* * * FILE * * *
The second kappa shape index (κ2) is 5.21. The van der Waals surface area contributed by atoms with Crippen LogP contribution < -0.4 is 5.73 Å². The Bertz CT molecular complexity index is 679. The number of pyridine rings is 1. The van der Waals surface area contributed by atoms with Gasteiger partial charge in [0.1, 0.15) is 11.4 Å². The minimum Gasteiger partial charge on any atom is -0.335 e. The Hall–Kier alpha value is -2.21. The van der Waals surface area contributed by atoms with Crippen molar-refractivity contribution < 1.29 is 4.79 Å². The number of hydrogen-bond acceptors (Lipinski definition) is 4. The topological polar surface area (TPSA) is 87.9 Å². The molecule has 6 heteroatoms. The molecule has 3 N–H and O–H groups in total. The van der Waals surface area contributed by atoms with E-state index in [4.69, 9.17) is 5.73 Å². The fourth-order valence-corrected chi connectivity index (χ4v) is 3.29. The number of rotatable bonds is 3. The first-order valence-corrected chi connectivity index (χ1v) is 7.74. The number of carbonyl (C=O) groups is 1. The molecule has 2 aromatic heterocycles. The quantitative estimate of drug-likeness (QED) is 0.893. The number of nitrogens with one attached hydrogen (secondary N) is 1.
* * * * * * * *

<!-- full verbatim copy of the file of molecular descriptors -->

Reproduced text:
The second kappa shape index (κ2) is 5.21. The van der Waals surface area contributed by atoms with Crippen LogP contribution < -0.4 is 5.73 Å². The Bertz CT molecular complexity index is 679. The number of pyridine rings is 1. The van der Waals surface area contributed by atoms with Gasteiger partial charge in [0.1, 0.15) is 11.4 Å². The minimum Gasteiger partial charge on any atom is -0.335 e. The Hall–Kier alpha value is -2.21. The van der Waals surface area contributed by atoms with Crippen molar-refractivity contribution < 1.29 is 4.79 Å². The number of hydrogen-bond acceptors (Lipinski definition) is 4. The topological polar surface area (TPSA) is 87.9 Å². The molecule has 6 heteroatoms. The molecule has 3 N–H and O–H groups in total. The van der Waals surface area contributed by atoms with E-state index in [4.69, 9.17) is 5.73 Å². The fourth-order valence-corrected chi connectivity index (χ4v) is 3.29. The number of rotatable bonds is 3. The first-order valence-corrected chi connectivity index (χ1v) is 7.74. The number of carbonyl (C=O) groups is 1. The molecule has 2 aromatic heterocycles. The quantitative estimate of drug-likeness (QED) is 0.893. The number of nitrogens with one attached hydrogen (secondary N) is 1.